Well, this kind of deflates whatever bubble of green-y optimism you might have had after Earth Day (if, in fact, you experienced any such bubble): The Earth’s atmosphere appears poised to surpass carbon dioxide levels it has not seen in over 2.5 million years.
The amount of carbon dioxide fluctuates somewhat around the globe, but as the Los Angeles Times reports, scientists are alarmed that levels of 400 parts per million are being recorded regularly in Mauna Loa, Hawaii, “far from major pollution sources.”
So what did the planet look like the last time carbon levels started to get this high? “Scientists estimate that average temperatures during the Pliocene rose as much as 18 degrees Fahrenheit. Sea levels during that 2.8-million-year epoch ranged between 16–131 feet higher than current levels.”
What does all this have to do with food? Well, this click-friendly headline at AlterNet proved irresistible: “Would You Give Up Eating Hamburgers to Stop Climate Change?”
It’s a tease, of course. I’ll just fess up right now that if you stop eating hamburgers, it’s not going to stop climate change. But having written about environmental issues, including global warming, for several years now, I sympathize with the overeager editor who slapped that puppy on there: It’s hard to get people to pay attention to stories about climate change, even good, well-meaning, environmentally conscious, bring-your-own-bags-to-the-grocery-store folks.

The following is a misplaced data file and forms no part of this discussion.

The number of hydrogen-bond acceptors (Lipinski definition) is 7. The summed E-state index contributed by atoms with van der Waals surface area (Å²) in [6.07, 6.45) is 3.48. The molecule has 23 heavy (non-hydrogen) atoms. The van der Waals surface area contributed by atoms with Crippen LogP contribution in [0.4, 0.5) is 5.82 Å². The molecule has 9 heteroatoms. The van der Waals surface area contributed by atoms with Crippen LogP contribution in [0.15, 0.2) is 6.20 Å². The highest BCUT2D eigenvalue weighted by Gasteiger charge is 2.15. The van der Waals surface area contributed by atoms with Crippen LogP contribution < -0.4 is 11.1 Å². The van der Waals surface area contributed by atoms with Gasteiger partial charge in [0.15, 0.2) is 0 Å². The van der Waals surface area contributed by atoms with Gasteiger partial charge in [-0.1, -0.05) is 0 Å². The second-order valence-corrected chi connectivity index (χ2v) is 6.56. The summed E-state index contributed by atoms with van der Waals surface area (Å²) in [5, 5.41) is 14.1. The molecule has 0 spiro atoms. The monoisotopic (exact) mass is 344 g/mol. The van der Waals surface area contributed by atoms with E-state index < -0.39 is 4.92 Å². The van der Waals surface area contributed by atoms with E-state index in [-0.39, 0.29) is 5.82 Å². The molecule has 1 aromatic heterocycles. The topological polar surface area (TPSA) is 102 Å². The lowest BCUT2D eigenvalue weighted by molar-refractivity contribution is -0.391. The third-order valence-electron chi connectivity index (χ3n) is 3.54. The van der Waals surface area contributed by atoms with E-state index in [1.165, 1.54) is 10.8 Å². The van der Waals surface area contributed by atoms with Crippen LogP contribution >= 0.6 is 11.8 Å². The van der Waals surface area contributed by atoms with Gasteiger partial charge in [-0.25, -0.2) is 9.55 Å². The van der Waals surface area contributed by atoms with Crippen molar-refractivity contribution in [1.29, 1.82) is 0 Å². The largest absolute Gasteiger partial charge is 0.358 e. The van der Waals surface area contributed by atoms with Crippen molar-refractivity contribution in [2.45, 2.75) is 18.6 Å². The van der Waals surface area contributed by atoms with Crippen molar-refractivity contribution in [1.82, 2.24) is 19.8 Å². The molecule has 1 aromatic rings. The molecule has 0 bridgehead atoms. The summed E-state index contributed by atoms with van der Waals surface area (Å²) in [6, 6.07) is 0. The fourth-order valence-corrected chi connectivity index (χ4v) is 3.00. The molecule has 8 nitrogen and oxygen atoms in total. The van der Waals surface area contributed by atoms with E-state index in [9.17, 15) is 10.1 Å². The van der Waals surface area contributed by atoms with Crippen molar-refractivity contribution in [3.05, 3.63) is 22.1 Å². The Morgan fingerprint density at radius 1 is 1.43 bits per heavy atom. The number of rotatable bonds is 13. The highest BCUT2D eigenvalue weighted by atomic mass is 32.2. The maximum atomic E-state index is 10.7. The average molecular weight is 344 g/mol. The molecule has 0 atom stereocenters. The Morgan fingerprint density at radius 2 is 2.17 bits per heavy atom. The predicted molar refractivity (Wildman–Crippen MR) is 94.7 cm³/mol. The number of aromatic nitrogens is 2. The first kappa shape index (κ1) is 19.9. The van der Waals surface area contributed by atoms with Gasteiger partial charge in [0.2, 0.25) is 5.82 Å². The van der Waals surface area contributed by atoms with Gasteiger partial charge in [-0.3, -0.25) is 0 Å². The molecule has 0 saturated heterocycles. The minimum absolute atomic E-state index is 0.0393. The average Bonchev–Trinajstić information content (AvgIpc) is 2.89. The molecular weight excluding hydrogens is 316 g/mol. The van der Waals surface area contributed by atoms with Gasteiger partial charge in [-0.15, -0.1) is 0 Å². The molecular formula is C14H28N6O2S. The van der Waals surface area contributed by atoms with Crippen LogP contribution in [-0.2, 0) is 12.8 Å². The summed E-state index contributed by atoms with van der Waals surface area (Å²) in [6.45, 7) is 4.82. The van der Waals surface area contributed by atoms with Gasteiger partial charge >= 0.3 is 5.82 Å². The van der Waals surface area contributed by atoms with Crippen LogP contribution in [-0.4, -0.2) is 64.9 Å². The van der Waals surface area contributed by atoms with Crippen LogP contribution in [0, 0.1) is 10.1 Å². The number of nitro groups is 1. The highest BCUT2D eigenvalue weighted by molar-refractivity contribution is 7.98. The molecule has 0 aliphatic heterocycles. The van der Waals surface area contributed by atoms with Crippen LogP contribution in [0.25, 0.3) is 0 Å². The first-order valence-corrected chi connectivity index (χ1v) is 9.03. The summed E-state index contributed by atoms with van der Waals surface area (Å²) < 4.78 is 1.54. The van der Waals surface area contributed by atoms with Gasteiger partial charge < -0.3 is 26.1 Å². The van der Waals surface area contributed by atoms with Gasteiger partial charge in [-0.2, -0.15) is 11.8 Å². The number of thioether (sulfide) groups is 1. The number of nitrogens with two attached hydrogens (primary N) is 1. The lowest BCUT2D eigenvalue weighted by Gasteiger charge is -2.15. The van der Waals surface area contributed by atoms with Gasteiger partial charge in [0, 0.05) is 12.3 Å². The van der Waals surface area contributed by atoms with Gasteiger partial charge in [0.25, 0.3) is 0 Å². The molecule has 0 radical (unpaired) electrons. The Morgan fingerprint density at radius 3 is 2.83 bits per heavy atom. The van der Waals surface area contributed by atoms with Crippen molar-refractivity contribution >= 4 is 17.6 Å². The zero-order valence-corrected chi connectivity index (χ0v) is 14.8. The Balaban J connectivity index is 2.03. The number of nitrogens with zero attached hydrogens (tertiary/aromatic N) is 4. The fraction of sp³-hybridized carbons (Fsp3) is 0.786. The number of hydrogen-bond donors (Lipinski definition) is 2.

The story that follows the AlterNet headline overreaches by a fair degree too. Writer David Sirota asserts: “The fastest way to reduce climate change shouldn’t seem impossible, because it requires no massive new investments, technological breakthroughs or long-term infrastructure projects…it just requires us all to eat fewer animal products.”
As if any solution to climate change lends itself to a “just”...
Sirota relies on a 2009 report by World Bank advisers Robert Goodland and Jeff Anhang that asserts scientists have been underestimating the amount of greenhouse gas pollution tied to raising livestock—and underestimating it by a lot. The United Nation’s Food and Agriculture Organization estimated in 2006 that worldwide livestock production contributed 18 percent of worldwide greenhouse gas emissions. Goodland and Anhang argue that number is more like 51 percent.
It should come as no surprise that both numbers are widely disputed.
Whatever the actual figure, the underlying point remains: Consumption of meat drives global warming to no small degree. Giving up hamburgers isn’t going to reverse it, but it’s a practical, tangible action we all can take (versus, say, all banding together one weekend to build a community wind farm). It may not make for the splashiest headline, but at least it’s news you can use.